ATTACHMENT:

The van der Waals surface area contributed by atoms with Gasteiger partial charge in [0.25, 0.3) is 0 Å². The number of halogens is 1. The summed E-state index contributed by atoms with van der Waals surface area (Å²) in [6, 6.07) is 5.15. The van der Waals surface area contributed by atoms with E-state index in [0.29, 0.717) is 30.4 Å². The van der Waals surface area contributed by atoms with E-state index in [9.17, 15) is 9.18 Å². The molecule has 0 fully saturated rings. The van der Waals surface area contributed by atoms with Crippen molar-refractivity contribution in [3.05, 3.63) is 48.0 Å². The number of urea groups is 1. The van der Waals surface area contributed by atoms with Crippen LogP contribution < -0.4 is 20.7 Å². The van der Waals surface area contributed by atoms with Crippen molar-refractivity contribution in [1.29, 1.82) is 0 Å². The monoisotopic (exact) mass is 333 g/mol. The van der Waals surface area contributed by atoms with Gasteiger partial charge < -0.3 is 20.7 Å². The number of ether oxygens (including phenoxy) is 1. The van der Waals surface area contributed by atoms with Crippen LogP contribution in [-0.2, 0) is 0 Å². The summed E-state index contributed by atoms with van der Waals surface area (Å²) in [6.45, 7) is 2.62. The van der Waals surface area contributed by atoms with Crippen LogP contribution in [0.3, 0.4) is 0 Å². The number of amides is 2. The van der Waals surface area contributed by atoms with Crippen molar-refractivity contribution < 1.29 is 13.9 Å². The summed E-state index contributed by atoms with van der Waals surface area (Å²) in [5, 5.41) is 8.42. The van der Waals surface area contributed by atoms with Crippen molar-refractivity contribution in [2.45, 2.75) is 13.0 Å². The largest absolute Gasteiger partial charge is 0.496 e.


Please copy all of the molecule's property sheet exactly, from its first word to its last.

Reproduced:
The van der Waals surface area contributed by atoms with Gasteiger partial charge in [0.25, 0.3) is 0 Å². The number of halogens is 1. The summed E-state index contributed by atoms with van der Waals surface area (Å²) in [6, 6.07) is 5.15. The van der Waals surface area contributed by atoms with E-state index in [0.29, 0.717) is 30.4 Å². The van der Waals surface area contributed by atoms with E-state index in [9.17, 15) is 9.18 Å². The molecule has 0 fully saturated rings. The van der Waals surface area contributed by atoms with Crippen molar-refractivity contribution in [3.05, 3.63) is 48.0 Å². The number of urea groups is 1. The van der Waals surface area contributed by atoms with Crippen LogP contribution < -0.4 is 20.7 Å². The van der Waals surface area contributed by atoms with Crippen molar-refractivity contribution in [1.29, 1.82) is 0 Å². The monoisotopic (exact) mass is 333 g/mol. The van der Waals surface area contributed by atoms with Gasteiger partial charge < -0.3 is 20.7 Å². The number of ether oxygens (including phenoxy) is 1. The van der Waals surface area contributed by atoms with Crippen LogP contribution in [-0.2, 0) is 0 Å². The summed E-state index contributed by atoms with van der Waals surface area (Å²) in [6.45, 7) is 2.62. The van der Waals surface area contributed by atoms with Crippen LogP contribution in [0.3, 0.4) is 0 Å². The number of amides is 2. The van der Waals surface area contributed by atoms with Crippen molar-refractivity contribution < 1.29 is 13.9 Å². The summed E-state index contributed by atoms with van der Waals surface area (Å²) in [5, 5.41) is 8.42. The van der Waals surface area contributed by atoms with Crippen molar-refractivity contribution in [2.45, 2.75) is 13.0 Å². The largest absolute Gasteiger partial charge is 0.496 e.